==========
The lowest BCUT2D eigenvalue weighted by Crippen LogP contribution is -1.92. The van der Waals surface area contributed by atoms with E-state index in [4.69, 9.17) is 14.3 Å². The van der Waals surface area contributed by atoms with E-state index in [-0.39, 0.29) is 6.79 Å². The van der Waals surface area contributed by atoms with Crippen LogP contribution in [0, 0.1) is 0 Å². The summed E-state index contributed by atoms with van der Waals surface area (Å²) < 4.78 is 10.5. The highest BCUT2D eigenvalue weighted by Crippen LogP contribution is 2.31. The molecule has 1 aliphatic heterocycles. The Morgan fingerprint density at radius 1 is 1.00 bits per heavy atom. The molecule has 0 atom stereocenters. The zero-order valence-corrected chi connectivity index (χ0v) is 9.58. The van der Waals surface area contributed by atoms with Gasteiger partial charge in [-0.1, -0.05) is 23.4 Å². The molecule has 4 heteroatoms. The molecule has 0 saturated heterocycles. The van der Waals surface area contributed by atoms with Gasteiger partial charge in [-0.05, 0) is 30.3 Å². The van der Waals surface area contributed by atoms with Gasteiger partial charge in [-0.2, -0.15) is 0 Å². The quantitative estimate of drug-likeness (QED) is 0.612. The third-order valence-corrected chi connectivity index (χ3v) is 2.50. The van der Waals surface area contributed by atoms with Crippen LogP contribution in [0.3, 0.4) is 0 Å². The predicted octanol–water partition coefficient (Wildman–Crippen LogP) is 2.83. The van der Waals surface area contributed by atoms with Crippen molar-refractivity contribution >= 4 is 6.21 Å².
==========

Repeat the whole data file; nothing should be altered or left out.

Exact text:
The lowest BCUT2D eigenvalue weighted by Crippen LogP contribution is -1.92. The van der Waals surface area contributed by atoms with E-state index in [4.69, 9.17) is 14.3 Å². The van der Waals surface area contributed by atoms with E-state index in [-0.39, 0.29) is 6.79 Å². The van der Waals surface area contributed by atoms with Crippen LogP contribution in [0, 0.1) is 0 Å². The summed E-state index contributed by atoms with van der Waals surface area (Å²) < 4.78 is 10.5. The highest BCUT2D eigenvalue weighted by Crippen LogP contribution is 2.31. The molecule has 1 aliphatic heterocycles. The Morgan fingerprint density at radius 1 is 1.00 bits per heavy atom. The molecule has 0 atom stereocenters. The zero-order valence-corrected chi connectivity index (χ0v) is 9.58. The van der Waals surface area contributed by atoms with Gasteiger partial charge in [-0.1, -0.05) is 23.4 Å². The molecule has 4 heteroatoms. The molecule has 0 saturated heterocycles. The van der Waals surface area contributed by atoms with Gasteiger partial charge in [-0.05, 0) is 30.3 Å². The van der Waals surface area contributed by atoms with Gasteiger partial charge in [-0.2, -0.15) is 0 Å². The quantitative estimate of drug-likeness (QED) is 0.612. The third-order valence-corrected chi connectivity index (χ3v) is 2.50. The van der Waals surface area contributed by atoms with Crippen LogP contribution in [0.3, 0.4) is 0 Å². The predicted octanol–water partition coefficient (Wildman–Crippen LogP) is 2.83. The van der Waals surface area contributed by atoms with Crippen molar-refractivity contribution >= 4 is 6.21 Å².